Over-Production—Besides raw material and finished inventory, excess in-process inventory is easy to accumulate. In this area, it is useful to examine the optimum lot size in each operation and optimize it to coincide with the customer demand for finished product. Tying production volumes to sales forecasts is an inexact science, but it pays off. Fabricating lot sizes of 100 units may be unwise if you think you’ll sell only 30 finished units in the coming period. It may be more economical to reduce lot sizes and schedule two production runs than it is to schedule one large run. It all depends on the cost to tool up for multiple runs versus the cost of the inventory itself. Another example often used is that of machining a large enough run of parts in order to beat the minimum charge at the plating shop. This lot size may be far larger than your sales department can sell in a reasonable period. In this area, there are benefits to be gained from an in-house low temp black oxide line that allows one to efficiently finish parts in smaller lots that coincide better with the sales cycles.
Over-Processing—This area focuses on the prospect of excessive handling and processing during the manufacturing cycle. Is each operation necessary? Can the workflow be streamlined by eliminating certain operations or changing the order in which they take place? Can the vendor be enlisted to provide raw materials in a condition that eliminates operations? Can paperwork be eliminated? Receiving reports, in-process documentation, shipping requisitions, purchase orders and many more paper documents can often be replaced by digital or computerized data. Similarly, paper trails can often be eliminated or minimized by changing the nature of the process they support. Shipping parts to an outside vendor requires purchase orders, shipping documents, receiving reports, inventory adjustment documents, etc. This is in addition to the work itself. Anything that eliminates unnecessary operations or paper trails has the potential to reduce costs. An in-house black oxide line can often eliminate large portions of the paper trails that go along with sending work outside for finishing. For example, every load of parts that goes to the plater requires a purchase order, shipping requisition, inventory adjustment tag, bill of lading, transportation to the plater, transportation back from the plater, receiving ticket, inventory re-adjustment tag, invoice from the plater and payment, invoice from the carrier and payment—and perhaps more. This might occur several times per week. An in-house black oxide line can eliminate most or all of this paper, along with the turnaround time of sending work out.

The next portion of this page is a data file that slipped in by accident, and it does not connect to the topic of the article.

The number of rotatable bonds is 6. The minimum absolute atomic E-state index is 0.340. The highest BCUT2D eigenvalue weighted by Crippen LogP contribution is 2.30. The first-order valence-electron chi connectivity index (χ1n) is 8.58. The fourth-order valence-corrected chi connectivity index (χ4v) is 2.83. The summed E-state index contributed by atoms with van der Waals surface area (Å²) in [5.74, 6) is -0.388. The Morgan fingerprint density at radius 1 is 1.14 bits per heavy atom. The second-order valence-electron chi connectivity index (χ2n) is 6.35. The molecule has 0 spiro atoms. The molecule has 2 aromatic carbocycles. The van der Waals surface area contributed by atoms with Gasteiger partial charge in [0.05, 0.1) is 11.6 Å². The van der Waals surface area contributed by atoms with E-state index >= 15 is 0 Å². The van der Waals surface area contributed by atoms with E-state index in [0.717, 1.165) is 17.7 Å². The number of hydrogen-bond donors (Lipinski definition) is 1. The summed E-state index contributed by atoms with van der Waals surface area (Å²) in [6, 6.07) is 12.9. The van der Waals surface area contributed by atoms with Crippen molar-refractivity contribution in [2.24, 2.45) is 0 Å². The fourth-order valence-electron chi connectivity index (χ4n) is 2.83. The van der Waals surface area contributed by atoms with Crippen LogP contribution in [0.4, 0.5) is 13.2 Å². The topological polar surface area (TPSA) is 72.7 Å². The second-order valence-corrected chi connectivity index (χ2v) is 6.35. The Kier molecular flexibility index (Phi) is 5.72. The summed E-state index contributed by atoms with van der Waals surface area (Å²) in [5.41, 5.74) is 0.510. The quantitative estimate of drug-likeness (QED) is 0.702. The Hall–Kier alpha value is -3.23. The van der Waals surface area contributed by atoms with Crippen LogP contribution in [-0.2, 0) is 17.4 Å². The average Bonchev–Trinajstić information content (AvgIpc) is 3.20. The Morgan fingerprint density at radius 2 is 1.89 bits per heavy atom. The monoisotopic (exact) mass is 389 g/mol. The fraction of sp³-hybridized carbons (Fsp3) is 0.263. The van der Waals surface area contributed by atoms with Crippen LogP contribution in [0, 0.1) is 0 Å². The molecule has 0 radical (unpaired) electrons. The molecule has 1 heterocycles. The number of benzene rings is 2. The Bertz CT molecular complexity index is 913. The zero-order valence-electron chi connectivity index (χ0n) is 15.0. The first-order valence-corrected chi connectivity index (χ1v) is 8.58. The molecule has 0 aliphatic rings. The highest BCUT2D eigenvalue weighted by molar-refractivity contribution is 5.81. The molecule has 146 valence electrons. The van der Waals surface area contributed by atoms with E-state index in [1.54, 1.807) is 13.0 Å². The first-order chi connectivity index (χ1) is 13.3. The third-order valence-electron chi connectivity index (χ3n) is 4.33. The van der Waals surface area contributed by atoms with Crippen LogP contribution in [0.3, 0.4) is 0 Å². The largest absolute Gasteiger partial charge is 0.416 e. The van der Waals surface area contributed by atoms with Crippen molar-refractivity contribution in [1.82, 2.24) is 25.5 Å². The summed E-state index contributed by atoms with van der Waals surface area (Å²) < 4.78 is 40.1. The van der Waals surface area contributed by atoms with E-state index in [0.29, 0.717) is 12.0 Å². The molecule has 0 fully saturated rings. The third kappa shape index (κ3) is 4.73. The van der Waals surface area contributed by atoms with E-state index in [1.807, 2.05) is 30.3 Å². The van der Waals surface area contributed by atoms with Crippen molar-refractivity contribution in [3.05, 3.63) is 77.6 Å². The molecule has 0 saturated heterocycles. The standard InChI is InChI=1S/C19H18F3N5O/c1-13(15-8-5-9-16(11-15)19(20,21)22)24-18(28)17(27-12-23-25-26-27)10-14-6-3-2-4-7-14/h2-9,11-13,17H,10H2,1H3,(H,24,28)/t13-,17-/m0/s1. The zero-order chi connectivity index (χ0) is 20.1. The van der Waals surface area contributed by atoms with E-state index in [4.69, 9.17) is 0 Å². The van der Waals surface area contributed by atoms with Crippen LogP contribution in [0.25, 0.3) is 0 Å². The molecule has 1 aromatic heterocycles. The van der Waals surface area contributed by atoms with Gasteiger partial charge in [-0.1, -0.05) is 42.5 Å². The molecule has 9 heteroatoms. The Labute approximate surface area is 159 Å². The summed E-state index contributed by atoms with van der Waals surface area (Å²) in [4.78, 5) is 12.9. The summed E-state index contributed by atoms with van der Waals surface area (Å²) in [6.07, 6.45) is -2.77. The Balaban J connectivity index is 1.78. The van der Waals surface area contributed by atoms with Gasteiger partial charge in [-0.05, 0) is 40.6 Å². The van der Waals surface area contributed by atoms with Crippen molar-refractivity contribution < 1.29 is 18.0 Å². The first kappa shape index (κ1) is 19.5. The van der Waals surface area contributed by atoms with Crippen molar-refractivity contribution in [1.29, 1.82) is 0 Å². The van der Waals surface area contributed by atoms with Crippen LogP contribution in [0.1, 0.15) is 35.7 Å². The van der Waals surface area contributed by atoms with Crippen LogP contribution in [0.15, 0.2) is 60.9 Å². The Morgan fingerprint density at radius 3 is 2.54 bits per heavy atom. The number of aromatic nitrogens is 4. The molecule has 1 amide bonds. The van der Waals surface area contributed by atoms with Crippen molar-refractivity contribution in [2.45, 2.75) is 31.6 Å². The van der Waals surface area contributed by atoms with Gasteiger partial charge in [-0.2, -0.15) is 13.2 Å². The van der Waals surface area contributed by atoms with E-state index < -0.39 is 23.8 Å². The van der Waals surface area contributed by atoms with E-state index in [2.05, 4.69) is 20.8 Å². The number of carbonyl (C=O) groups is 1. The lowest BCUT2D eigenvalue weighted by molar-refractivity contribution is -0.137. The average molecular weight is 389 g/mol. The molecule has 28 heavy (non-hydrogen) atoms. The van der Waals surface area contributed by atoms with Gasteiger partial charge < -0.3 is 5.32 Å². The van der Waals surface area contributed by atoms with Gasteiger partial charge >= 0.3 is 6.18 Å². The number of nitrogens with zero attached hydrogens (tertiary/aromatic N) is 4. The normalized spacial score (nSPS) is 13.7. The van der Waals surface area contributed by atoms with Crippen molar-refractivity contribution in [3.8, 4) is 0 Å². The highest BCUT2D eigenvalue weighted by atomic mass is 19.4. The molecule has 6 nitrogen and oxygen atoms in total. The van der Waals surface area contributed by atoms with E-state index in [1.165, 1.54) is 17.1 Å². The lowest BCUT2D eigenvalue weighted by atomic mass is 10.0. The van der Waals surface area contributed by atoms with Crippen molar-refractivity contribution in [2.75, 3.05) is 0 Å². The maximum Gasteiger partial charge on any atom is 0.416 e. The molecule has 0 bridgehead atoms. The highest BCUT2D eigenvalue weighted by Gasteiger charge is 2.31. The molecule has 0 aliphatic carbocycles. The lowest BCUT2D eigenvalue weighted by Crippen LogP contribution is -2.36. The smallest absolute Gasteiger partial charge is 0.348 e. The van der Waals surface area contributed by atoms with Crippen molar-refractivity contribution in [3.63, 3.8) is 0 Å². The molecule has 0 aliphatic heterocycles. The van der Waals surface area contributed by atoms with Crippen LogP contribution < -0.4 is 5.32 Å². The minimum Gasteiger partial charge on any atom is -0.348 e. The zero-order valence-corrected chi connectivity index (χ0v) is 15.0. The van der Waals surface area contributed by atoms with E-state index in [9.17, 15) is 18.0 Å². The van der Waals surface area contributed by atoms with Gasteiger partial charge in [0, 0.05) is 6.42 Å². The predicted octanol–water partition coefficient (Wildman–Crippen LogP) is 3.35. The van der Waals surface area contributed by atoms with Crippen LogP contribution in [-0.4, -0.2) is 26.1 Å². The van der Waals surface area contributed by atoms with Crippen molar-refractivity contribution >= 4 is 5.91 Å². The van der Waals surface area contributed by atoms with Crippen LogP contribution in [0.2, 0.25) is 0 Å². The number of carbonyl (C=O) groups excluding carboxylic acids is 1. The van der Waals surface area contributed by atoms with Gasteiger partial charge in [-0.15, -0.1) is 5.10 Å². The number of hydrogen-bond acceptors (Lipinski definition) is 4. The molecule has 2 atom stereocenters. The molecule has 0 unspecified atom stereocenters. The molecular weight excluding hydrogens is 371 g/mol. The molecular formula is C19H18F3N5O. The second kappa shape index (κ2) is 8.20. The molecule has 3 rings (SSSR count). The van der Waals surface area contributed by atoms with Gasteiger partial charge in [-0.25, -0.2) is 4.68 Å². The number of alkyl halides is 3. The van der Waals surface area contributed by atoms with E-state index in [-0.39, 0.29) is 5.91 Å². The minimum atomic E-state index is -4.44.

Scrap and Rework—Scrap/rework can be very costly to every company. Each operation must be examined, and perhaps re-configured, to optimize its initial quality and minimize rejects. Outside processing can be a huge source of off-spec work because it can be outside the limits of normal quality inspections. Even good shops drop a part occasionally or damage it along the way. Your chances of minimizing these losses are best when you carry them out within your own plant. This includes the coating and finishing operations. When parts require re-machining, it is much easier to re-blacken the parts if you have your own system on site. In these cases, the re-blackening requires an additional 30 minutes rather than an additional five days.